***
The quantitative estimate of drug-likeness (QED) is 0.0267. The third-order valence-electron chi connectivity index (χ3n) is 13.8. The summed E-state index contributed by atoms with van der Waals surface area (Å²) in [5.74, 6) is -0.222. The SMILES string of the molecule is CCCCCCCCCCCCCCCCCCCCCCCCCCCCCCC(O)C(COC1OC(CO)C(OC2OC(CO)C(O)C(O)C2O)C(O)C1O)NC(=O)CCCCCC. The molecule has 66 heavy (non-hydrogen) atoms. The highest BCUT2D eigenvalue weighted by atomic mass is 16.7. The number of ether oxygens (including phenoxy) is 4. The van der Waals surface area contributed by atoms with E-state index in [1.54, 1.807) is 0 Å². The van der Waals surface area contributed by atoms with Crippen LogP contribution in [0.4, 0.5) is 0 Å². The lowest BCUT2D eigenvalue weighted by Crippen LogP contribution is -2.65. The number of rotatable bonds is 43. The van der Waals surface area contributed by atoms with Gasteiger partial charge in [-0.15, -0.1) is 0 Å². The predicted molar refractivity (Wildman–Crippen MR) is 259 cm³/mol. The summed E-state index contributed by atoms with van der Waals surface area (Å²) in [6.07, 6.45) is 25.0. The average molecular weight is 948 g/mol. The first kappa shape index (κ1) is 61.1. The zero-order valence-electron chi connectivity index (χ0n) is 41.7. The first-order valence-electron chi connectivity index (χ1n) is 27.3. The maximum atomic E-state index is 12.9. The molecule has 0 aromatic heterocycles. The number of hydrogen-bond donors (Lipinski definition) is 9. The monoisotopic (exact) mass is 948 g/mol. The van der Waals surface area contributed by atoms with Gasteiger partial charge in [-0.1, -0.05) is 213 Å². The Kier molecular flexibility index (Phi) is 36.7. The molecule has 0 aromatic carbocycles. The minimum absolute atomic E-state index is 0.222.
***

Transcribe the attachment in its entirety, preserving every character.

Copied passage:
The quantitative estimate of drug-likeness (QED) is 0.0267. The third-order valence-electron chi connectivity index (χ3n) is 13.8. The summed E-state index contributed by atoms with van der Waals surface area (Å²) in [5.74, 6) is -0.222. The SMILES string of the molecule is CCCCCCCCCCCCCCCCCCCCCCCCCCCCCCC(O)C(COC1OC(CO)C(OC2OC(CO)C(O)C(O)C2O)C(O)C1O)NC(=O)CCCCCC. The molecule has 66 heavy (non-hydrogen) atoms. The highest BCUT2D eigenvalue weighted by atomic mass is 16.7. The number of ether oxygens (including phenoxy) is 4. The van der Waals surface area contributed by atoms with E-state index in [1.54, 1.807) is 0 Å². The van der Waals surface area contributed by atoms with Crippen LogP contribution in [0.4, 0.5) is 0 Å². The lowest BCUT2D eigenvalue weighted by Crippen LogP contribution is -2.65. The number of rotatable bonds is 43. The van der Waals surface area contributed by atoms with Gasteiger partial charge in [-0.15, -0.1) is 0 Å². The predicted molar refractivity (Wildman–Crippen MR) is 259 cm³/mol. The summed E-state index contributed by atoms with van der Waals surface area (Å²) in [6.07, 6.45) is 25.0. The average molecular weight is 948 g/mol. The first kappa shape index (κ1) is 61.1. The zero-order valence-electron chi connectivity index (χ0n) is 41.7. The first-order valence-electron chi connectivity index (χ1n) is 27.3. The maximum atomic E-state index is 12.9. The molecule has 0 aromatic heterocycles. The number of hydrogen-bond donors (Lipinski definition) is 9. The monoisotopic (exact) mass is 948 g/mol. The van der Waals surface area contributed by atoms with Gasteiger partial charge in [-0.1, -0.05) is 213 Å². The Kier molecular flexibility index (Phi) is 36.7. The molecule has 0 aromatic carbocycles. The minimum absolute atomic E-state index is 0.222.